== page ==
With an ‘avalanche’ of applications to build wind farms from speculative developers, Fife Council leader Alex Rowley is calling on the Scottish Government to support proposals for a temporary halt in the Kingdom.
Scottish Government’s ministers have told local authorities to open up more land for windfarm developments and create ‘spatial frameworks’ for wind turbines, providing companies with a list of sites across the country to target for preferred development.
Cllr Rowley told the Press this week this was something the Council was already hoping to do, but the number of applications being submitted was putting pressure on planning officers.
And he hoped in the circumstances the Scottish Government would be receptive to a proposal for a moratorium.
The Council’s Executive committee will consider a report today (Thursday) which lays out its intentions to develop a strategic framework
Cllr Rowley said: “Ministers have written saying they want councils to be able to come up with areas that would be acceptable for turbines which can then be built into the development plan.
“That’s what we are already hoping to do. We want to create a strategic framework which would identify suitable areas of search, update the ones identified previously and consult with communities.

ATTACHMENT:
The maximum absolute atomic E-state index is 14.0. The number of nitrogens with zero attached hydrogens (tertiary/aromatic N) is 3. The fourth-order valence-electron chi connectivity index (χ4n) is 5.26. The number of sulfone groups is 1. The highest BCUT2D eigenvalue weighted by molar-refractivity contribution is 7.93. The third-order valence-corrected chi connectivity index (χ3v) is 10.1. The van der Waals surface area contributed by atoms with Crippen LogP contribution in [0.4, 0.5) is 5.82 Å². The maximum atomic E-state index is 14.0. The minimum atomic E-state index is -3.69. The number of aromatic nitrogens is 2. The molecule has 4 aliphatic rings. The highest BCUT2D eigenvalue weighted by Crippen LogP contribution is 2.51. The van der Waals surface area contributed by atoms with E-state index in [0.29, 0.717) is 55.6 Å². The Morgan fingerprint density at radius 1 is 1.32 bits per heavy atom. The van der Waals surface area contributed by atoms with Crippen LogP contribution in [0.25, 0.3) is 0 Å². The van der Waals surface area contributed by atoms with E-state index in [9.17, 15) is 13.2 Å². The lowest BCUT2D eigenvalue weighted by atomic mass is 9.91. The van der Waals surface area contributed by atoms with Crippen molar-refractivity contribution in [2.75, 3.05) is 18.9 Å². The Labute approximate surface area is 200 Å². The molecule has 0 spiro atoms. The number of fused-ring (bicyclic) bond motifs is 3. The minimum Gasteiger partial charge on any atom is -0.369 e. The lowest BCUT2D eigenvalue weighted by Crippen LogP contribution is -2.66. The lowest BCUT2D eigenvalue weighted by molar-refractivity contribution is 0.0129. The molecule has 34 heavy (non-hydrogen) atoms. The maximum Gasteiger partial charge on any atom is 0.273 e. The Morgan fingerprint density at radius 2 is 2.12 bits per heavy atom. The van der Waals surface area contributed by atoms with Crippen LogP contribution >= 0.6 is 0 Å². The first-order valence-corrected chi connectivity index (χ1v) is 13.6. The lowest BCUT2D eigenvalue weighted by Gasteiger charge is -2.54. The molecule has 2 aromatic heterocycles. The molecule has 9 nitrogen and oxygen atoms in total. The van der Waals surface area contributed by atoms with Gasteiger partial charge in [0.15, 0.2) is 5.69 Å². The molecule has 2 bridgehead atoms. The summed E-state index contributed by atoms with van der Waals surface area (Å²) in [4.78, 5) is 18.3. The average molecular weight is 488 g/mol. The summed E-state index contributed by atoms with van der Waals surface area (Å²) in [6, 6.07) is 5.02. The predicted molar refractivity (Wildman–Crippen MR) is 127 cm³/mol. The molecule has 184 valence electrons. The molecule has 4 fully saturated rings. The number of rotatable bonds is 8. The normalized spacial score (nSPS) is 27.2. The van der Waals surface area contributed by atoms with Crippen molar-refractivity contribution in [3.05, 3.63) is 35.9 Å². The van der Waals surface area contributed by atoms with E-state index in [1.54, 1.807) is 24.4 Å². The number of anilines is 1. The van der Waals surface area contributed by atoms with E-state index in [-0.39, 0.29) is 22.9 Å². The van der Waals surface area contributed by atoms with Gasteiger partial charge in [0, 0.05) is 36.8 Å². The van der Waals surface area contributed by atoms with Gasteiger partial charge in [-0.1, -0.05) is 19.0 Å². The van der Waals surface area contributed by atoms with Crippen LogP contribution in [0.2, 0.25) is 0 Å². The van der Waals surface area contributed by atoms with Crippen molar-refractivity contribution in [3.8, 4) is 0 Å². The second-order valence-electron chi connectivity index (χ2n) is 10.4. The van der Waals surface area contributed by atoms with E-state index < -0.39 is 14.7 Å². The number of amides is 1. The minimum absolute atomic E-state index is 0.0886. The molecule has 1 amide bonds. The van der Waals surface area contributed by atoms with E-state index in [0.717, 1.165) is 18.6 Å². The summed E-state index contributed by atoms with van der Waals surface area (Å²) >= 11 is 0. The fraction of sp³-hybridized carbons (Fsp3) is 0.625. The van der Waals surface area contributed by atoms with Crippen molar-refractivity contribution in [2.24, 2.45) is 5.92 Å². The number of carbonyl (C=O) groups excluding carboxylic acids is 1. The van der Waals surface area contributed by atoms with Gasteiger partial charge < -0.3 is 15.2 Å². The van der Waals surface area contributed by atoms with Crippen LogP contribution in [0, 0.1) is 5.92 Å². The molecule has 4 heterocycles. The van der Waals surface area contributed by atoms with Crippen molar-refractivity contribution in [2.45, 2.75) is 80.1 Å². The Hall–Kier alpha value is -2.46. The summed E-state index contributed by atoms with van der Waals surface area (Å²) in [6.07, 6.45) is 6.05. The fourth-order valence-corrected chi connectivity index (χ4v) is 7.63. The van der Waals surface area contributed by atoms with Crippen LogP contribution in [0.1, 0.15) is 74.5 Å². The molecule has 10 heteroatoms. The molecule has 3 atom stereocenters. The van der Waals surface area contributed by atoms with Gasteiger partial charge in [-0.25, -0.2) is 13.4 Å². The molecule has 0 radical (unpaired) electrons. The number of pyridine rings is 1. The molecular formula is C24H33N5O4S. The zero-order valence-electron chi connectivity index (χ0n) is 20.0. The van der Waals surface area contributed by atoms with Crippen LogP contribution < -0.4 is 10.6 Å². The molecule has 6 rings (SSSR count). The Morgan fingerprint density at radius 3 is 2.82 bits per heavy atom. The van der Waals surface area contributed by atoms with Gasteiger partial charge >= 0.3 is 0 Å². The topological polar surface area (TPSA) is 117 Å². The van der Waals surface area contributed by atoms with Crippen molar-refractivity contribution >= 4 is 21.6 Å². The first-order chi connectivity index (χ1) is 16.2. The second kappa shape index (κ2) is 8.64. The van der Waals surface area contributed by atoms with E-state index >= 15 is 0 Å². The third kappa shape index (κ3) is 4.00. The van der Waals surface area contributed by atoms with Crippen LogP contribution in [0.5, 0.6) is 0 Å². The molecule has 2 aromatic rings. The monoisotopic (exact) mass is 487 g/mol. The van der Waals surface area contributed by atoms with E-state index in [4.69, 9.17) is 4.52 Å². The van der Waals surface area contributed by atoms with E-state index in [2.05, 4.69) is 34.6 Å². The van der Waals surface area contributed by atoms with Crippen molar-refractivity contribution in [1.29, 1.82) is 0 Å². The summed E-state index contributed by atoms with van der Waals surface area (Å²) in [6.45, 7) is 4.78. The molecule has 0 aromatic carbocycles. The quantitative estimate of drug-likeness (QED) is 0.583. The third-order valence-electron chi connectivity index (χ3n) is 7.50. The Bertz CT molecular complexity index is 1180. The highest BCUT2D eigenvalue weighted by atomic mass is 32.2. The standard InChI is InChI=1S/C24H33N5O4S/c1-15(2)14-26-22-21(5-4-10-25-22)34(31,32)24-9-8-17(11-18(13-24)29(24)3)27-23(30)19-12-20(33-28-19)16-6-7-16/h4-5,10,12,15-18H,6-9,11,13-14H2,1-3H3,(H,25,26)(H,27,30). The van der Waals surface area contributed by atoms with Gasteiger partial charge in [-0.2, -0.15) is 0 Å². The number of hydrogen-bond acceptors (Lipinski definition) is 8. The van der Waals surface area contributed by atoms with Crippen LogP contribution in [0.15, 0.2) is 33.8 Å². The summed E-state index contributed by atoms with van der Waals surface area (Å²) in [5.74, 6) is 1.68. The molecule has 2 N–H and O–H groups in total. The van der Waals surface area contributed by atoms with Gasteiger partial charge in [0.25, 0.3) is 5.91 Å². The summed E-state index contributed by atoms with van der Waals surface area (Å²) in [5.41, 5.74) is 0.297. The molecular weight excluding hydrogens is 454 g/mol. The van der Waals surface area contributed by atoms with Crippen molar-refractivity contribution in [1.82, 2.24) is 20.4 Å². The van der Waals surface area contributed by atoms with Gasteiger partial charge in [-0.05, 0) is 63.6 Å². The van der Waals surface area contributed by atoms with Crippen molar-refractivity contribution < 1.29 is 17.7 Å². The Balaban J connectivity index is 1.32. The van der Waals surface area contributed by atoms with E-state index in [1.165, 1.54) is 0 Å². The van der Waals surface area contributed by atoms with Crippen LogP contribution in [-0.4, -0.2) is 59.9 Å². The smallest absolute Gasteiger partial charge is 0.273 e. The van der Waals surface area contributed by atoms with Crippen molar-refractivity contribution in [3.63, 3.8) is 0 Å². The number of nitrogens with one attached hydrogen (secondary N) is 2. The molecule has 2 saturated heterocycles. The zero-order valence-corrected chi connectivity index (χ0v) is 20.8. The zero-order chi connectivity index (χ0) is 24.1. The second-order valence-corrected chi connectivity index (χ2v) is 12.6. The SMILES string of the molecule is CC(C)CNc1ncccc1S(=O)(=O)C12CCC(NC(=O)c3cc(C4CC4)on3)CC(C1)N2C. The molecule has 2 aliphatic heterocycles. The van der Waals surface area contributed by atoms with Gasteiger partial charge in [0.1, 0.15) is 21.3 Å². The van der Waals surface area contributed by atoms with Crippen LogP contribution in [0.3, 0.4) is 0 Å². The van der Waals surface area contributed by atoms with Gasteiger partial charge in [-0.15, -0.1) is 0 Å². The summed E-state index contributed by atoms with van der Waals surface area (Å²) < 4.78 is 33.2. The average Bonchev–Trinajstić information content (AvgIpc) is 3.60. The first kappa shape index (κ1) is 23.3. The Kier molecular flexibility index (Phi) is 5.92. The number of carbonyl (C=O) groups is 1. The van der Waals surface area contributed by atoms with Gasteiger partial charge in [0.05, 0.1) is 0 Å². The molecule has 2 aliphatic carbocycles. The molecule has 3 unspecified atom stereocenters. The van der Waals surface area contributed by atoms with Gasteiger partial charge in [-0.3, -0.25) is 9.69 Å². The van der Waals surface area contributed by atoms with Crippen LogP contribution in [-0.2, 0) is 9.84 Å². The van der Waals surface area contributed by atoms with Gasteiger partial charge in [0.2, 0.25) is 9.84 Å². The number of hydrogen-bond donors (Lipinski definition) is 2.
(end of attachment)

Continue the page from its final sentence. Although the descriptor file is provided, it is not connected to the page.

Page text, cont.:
“We are not opposed to wind turbines but we’ve got to get this right. We certainly can’t have massive industrial structures – that’s what these are – put up just anywhere.
“We are proposing to have a far reaching consultation. We want to give the public a chance to have their say, and then build it into the development plan.
“We’re ahead of the game in wanting to do it, but the Scottish Government should agree to a moratorium on existing planning applications so we can put the framework in place.”
Cllr Rowley says developers appear to be ignoring current Fife Council guidelines on approved sites.
Now, if agreed by the executive committee, Cllr Rowley will write to the Scottish Government seeking support for a moratorium.
He added: “We have masses of applications coming forward and rather than trying to deal with them at the same time, they should be amenable to us introducing a moratorium. “
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